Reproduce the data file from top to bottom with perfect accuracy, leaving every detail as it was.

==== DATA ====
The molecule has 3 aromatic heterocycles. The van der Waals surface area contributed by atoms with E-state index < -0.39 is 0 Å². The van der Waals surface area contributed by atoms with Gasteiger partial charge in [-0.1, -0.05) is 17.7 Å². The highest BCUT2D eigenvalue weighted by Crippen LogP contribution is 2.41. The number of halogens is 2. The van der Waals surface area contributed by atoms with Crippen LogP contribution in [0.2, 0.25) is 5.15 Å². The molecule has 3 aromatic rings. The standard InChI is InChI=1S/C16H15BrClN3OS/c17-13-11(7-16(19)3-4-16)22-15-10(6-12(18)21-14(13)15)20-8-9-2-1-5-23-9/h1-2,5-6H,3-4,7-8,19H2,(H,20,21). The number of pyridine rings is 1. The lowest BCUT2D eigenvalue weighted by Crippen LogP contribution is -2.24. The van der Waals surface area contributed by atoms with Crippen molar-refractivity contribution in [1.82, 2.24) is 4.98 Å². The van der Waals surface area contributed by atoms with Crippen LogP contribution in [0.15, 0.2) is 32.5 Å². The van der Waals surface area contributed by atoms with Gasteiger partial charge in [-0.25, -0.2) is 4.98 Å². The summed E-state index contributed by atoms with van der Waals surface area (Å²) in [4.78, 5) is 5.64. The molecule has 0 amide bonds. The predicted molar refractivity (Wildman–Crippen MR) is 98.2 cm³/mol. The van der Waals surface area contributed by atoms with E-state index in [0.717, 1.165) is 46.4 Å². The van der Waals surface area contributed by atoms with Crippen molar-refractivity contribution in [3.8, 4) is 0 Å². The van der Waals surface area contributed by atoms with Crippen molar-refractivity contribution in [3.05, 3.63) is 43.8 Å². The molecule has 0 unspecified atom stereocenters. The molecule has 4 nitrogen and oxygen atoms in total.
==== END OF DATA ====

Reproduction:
The molecule has 3 aromatic heterocycles. The van der Waals surface area contributed by atoms with E-state index < -0.39 is 0 Å². The van der Waals surface area contributed by atoms with Gasteiger partial charge in [-0.1, -0.05) is 17.7 Å². The highest BCUT2D eigenvalue weighted by Crippen LogP contribution is 2.41. The number of halogens is 2. The van der Waals surface area contributed by atoms with Crippen LogP contribution in [0.2, 0.25) is 5.15 Å². The molecule has 3 aromatic rings. The standard InChI is InChI=1S/C16H15BrClN3OS/c17-13-11(7-16(19)3-4-16)22-15-10(6-12(18)21-14(13)15)20-8-9-2-1-5-23-9/h1-2,5-6H,3-4,7-8,19H2,(H,20,21). The number of pyridine rings is 1. The lowest BCUT2D eigenvalue weighted by Crippen LogP contribution is -2.24. The van der Waals surface area contributed by atoms with Crippen molar-refractivity contribution in [1.82, 2.24) is 4.98 Å². The van der Waals surface area contributed by atoms with Crippen LogP contribution in [0.15, 0.2) is 32.5 Å². The van der Waals surface area contributed by atoms with Gasteiger partial charge in [-0.25, -0.2) is 4.98 Å². The summed E-state index contributed by atoms with van der Waals surface area (Å²) in [4.78, 5) is 5.64. The molecule has 0 amide bonds. The predicted molar refractivity (Wildman–Crippen MR) is 98.2 cm³/mol. The van der Waals surface area contributed by atoms with E-state index in [0.717, 1.165) is 46.4 Å². The van der Waals surface area contributed by atoms with Crippen molar-refractivity contribution in [3.8, 4) is 0 Å². The van der Waals surface area contributed by atoms with Crippen molar-refractivity contribution in [3.05, 3.63) is 43.8 Å². The molecule has 0 unspecified atom stereocenters. The molecule has 4 nitrogen and oxygen atoms in total.